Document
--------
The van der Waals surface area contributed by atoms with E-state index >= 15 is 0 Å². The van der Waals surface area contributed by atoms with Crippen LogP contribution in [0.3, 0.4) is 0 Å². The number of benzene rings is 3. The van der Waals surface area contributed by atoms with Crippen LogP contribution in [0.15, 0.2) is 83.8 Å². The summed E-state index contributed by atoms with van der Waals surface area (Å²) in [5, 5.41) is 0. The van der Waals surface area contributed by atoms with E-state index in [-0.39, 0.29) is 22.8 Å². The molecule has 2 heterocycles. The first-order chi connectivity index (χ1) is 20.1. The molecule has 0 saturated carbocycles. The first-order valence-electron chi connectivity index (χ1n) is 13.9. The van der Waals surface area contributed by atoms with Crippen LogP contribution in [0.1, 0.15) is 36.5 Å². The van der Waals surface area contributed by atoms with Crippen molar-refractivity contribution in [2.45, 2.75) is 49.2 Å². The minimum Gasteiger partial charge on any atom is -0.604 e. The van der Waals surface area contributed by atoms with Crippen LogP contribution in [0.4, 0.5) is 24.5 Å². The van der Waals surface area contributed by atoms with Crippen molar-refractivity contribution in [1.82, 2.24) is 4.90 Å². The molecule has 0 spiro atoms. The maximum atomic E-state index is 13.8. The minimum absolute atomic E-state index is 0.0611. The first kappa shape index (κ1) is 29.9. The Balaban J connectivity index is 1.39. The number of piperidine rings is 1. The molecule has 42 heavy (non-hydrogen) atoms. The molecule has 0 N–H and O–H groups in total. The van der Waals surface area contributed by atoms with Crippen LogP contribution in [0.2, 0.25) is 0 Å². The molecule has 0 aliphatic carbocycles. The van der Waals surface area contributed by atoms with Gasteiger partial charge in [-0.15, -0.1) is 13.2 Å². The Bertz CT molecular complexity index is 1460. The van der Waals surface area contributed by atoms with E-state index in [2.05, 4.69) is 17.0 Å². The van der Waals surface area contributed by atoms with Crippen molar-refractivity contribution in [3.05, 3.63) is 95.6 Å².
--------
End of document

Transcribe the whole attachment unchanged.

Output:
The van der Waals surface area contributed by atoms with E-state index >= 15 is 0 Å². The van der Waals surface area contributed by atoms with Crippen LogP contribution in [0.3, 0.4) is 0 Å². The number of benzene rings is 3. The van der Waals surface area contributed by atoms with Crippen LogP contribution in [0.15, 0.2) is 83.8 Å². The summed E-state index contributed by atoms with van der Waals surface area (Å²) in [5, 5.41) is 0. The van der Waals surface area contributed by atoms with E-state index in [-0.39, 0.29) is 22.8 Å². The molecule has 2 heterocycles. The first-order chi connectivity index (χ1) is 20.1. The molecule has 0 saturated carbocycles. The first-order valence-electron chi connectivity index (χ1n) is 13.9. The van der Waals surface area contributed by atoms with Crippen LogP contribution in [0.1, 0.15) is 36.5 Å². The van der Waals surface area contributed by atoms with Crippen molar-refractivity contribution in [2.45, 2.75) is 49.2 Å². The minimum Gasteiger partial charge on any atom is -0.604 e. The van der Waals surface area contributed by atoms with Crippen LogP contribution in [0.4, 0.5) is 24.5 Å². The van der Waals surface area contributed by atoms with Crippen molar-refractivity contribution in [1.82, 2.24) is 4.90 Å². The molecule has 0 spiro atoms. The maximum atomic E-state index is 13.8. The minimum absolute atomic E-state index is 0.0611. The first kappa shape index (κ1) is 29.9. The Balaban J connectivity index is 1.39. The number of piperidine rings is 1. The molecule has 42 heavy (non-hydrogen) atoms. The molecule has 0 N–H and O–H groups in total. The van der Waals surface area contributed by atoms with Crippen LogP contribution in [0.2, 0.25) is 0 Å². The molecule has 0 aliphatic carbocycles. The van der Waals surface area contributed by atoms with Gasteiger partial charge in [-0.15, -0.1) is 13.2 Å². The Bertz CT molecular complexity index is 1460. The van der Waals surface area contributed by atoms with E-state index in [2.05, 4.69) is 17.0 Å². The van der Waals surface area contributed by atoms with Crippen molar-refractivity contribution in [3.05, 3.63) is 95.6 Å².